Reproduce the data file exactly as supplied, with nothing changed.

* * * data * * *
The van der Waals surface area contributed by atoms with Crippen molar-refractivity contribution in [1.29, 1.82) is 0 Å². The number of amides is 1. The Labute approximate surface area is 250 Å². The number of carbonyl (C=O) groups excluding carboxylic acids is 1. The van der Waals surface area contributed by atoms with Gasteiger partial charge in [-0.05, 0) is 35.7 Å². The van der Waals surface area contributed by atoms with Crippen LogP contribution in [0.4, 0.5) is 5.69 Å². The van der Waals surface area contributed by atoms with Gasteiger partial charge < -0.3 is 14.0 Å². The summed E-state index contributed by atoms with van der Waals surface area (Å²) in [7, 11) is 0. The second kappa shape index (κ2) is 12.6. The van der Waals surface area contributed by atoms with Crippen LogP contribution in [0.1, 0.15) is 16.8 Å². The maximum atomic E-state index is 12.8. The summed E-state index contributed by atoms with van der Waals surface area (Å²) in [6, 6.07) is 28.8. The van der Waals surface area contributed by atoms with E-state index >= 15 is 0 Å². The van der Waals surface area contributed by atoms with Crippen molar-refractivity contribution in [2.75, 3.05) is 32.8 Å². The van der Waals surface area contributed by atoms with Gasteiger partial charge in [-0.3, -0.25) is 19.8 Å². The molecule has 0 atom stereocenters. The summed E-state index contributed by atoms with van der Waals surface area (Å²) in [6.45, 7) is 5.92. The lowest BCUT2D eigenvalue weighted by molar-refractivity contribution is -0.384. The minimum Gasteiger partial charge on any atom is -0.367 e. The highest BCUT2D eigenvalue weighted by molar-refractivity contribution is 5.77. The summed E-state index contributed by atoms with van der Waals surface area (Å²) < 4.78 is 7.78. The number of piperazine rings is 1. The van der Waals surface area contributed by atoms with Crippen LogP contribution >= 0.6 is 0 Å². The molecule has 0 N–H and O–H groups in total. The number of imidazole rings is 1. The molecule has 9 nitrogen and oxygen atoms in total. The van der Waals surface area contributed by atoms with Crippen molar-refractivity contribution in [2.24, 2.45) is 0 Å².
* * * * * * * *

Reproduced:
The van der Waals surface area contributed by atoms with Crippen molar-refractivity contribution in [1.29, 1.82) is 0 Å². The number of amides is 1. The Labute approximate surface area is 250 Å². The number of carbonyl (C=O) groups excluding carboxylic acids is 1. The van der Waals surface area contributed by atoms with Gasteiger partial charge in [-0.05, 0) is 35.7 Å². The van der Waals surface area contributed by atoms with Crippen LogP contribution in [0.4, 0.5) is 5.69 Å². The van der Waals surface area contributed by atoms with Gasteiger partial charge < -0.3 is 14.0 Å². The summed E-state index contributed by atoms with van der Waals surface area (Å²) in [7, 11) is 0. The second kappa shape index (κ2) is 12.6. The van der Waals surface area contributed by atoms with Crippen LogP contribution in [0.1, 0.15) is 16.8 Å². The maximum atomic E-state index is 12.8. The summed E-state index contributed by atoms with van der Waals surface area (Å²) in [6, 6.07) is 28.8. The van der Waals surface area contributed by atoms with E-state index >= 15 is 0 Å². The van der Waals surface area contributed by atoms with Crippen molar-refractivity contribution in [2.75, 3.05) is 32.8 Å². The van der Waals surface area contributed by atoms with Gasteiger partial charge in [-0.3, -0.25) is 19.8 Å². The molecule has 0 atom stereocenters. The summed E-state index contributed by atoms with van der Waals surface area (Å²) in [6.45, 7) is 5.92. The lowest BCUT2D eigenvalue weighted by molar-refractivity contribution is -0.384. The minimum Gasteiger partial charge on any atom is -0.367 e. The highest BCUT2D eigenvalue weighted by molar-refractivity contribution is 5.77. The summed E-state index contributed by atoms with van der Waals surface area (Å²) < 4.78 is 7.78. The number of piperazine rings is 1. The van der Waals surface area contributed by atoms with Crippen LogP contribution >= 0.6 is 0 Å². The molecule has 0 N–H and O–H groups in total. The number of imidazole rings is 1. The molecule has 9 nitrogen and oxygen atoms in total. The van der Waals surface area contributed by atoms with Crippen molar-refractivity contribution in [2.24, 2.45) is 0 Å².